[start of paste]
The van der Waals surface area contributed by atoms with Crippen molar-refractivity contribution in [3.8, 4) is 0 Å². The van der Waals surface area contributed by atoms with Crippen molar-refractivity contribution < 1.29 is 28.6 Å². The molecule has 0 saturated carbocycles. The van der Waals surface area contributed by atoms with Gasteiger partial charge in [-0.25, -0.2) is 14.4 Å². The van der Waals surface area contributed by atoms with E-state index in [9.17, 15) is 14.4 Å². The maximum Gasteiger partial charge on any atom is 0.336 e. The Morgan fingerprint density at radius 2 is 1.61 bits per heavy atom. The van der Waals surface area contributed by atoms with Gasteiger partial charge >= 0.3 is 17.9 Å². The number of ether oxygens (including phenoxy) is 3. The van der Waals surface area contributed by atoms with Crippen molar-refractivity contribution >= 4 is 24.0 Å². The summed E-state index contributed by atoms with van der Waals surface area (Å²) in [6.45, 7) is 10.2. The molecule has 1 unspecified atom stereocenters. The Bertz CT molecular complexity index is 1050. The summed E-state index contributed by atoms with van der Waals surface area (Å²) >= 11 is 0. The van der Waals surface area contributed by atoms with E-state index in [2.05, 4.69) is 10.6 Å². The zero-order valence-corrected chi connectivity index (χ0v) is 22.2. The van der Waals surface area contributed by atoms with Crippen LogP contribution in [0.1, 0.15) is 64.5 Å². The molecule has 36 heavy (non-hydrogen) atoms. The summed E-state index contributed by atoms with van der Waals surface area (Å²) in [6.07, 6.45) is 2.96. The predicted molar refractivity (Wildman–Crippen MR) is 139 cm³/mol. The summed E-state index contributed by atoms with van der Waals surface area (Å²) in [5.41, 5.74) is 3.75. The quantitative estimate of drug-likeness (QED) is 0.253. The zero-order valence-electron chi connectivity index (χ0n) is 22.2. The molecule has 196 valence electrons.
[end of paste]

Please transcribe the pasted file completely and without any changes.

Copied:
The van der Waals surface area contributed by atoms with Crippen molar-refractivity contribution in [3.8, 4) is 0 Å². The van der Waals surface area contributed by atoms with Crippen molar-refractivity contribution < 1.29 is 28.6 Å². The molecule has 0 saturated carbocycles. The van der Waals surface area contributed by atoms with Gasteiger partial charge in [-0.25, -0.2) is 14.4 Å². The van der Waals surface area contributed by atoms with E-state index in [9.17, 15) is 14.4 Å². The maximum Gasteiger partial charge on any atom is 0.336 e. The Morgan fingerprint density at radius 2 is 1.61 bits per heavy atom. The van der Waals surface area contributed by atoms with Gasteiger partial charge >= 0.3 is 17.9 Å². The number of ether oxygens (including phenoxy) is 3. The van der Waals surface area contributed by atoms with Crippen molar-refractivity contribution >= 4 is 24.0 Å². The summed E-state index contributed by atoms with van der Waals surface area (Å²) in [6.45, 7) is 10.2. The molecule has 1 unspecified atom stereocenters. The Bertz CT molecular complexity index is 1050. The summed E-state index contributed by atoms with van der Waals surface area (Å²) >= 11 is 0. The van der Waals surface area contributed by atoms with E-state index in [2.05, 4.69) is 10.6 Å². The zero-order valence-corrected chi connectivity index (χ0v) is 22.2. The van der Waals surface area contributed by atoms with Crippen LogP contribution in [0.1, 0.15) is 64.5 Å². The molecule has 36 heavy (non-hydrogen) atoms. The summed E-state index contributed by atoms with van der Waals surface area (Å²) in [6.07, 6.45) is 2.96. The predicted molar refractivity (Wildman–Crippen MR) is 139 cm³/mol. The summed E-state index contributed by atoms with van der Waals surface area (Å²) in [5.41, 5.74) is 3.75. The quantitative estimate of drug-likeness (QED) is 0.253. The zero-order valence-electron chi connectivity index (χ0n) is 22.2. The molecule has 196 valence electrons.